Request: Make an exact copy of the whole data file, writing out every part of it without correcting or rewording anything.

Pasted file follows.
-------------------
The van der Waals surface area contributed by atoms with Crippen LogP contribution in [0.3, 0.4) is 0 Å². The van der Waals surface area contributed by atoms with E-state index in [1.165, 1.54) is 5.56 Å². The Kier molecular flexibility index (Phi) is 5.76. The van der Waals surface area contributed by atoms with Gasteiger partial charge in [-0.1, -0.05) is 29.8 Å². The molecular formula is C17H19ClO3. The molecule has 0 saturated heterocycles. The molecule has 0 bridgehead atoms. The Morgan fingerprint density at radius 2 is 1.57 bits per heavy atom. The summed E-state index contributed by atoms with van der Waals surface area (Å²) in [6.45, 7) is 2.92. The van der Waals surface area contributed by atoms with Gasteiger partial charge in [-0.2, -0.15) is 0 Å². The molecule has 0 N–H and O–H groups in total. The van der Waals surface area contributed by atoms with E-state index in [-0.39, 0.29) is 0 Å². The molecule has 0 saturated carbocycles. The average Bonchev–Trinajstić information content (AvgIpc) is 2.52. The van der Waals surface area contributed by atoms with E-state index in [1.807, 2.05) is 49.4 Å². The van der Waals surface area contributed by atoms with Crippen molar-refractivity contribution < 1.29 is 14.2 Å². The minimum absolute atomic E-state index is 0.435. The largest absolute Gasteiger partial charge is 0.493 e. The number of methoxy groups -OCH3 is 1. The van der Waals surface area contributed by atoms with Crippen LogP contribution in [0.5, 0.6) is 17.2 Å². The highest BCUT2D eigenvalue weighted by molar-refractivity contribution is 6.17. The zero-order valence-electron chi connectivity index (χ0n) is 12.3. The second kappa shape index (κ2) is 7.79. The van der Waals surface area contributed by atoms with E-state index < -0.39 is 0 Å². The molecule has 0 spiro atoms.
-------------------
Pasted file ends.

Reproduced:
The van der Waals surface area contributed by atoms with Crippen LogP contribution in [0.3, 0.4) is 0 Å². The van der Waals surface area contributed by atoms with E-state index in [1.165, 1.54) is 5.56 Å². The Kier molecular flexibility index (Phi) is 5.76. The van der Waals surface area contributed by atoms with Gasteiger partial charge in [-0.1, -0.05) is 29.8 Å². The molecular formula is C17H19ClO3. The molecule has 0 saturated heterocycles. The molecule has 0 bridgehead atoms. The Morgan fingerprint density at radius 2 is 1.57 bits per heavy atom. The summed E-state index contributed by atoms with van der Waals surface area (Å²) in [6.45, 7) is 2.92. The van der Waals surface area contributed by atoms with Gasteiger partial charge in [-0.2, -0.15) is 0 Å². The molecule has 0 N–H and O–H groups in total. The van der Waals surface area contributed by atoms with E-state index in [-0.39, 0.29) is 0 Å². The molecule has 0 saturated carbocycles. The average Bonchev–Trinajstić information content (AvgIpc) is 2.52. The van der Waals surface area contributed by atoms with E-state index in [1.807, 2.05) is 49.4 Å². The van der Waals surface area contributed by atoms with Crippen molar-refractivity contribution < 1.29 is 14.2 Å². The minimum absolute atomic E-state index is 0.435. The largest absolute Gasteiger partial charge is 0.493 e. The number of methoxy groups -OCH3 is 1. The van der Waals surface area contributed by atoms with Crippen LogP contribution in [0.5, 0.6) is 17.2 Å². The highest BCUT2D eigenvalue weighted by molar-refractivity contribution is 6.17. The zero-order valence-electron chi connectivity index (χ0n) is 12.3. The second kappa shape index (κ2) is 7.79. The van der Waals surface area contributed by atoms with E-state index < -0.39 is 0 Å². The molecule has 0 spiro atoms.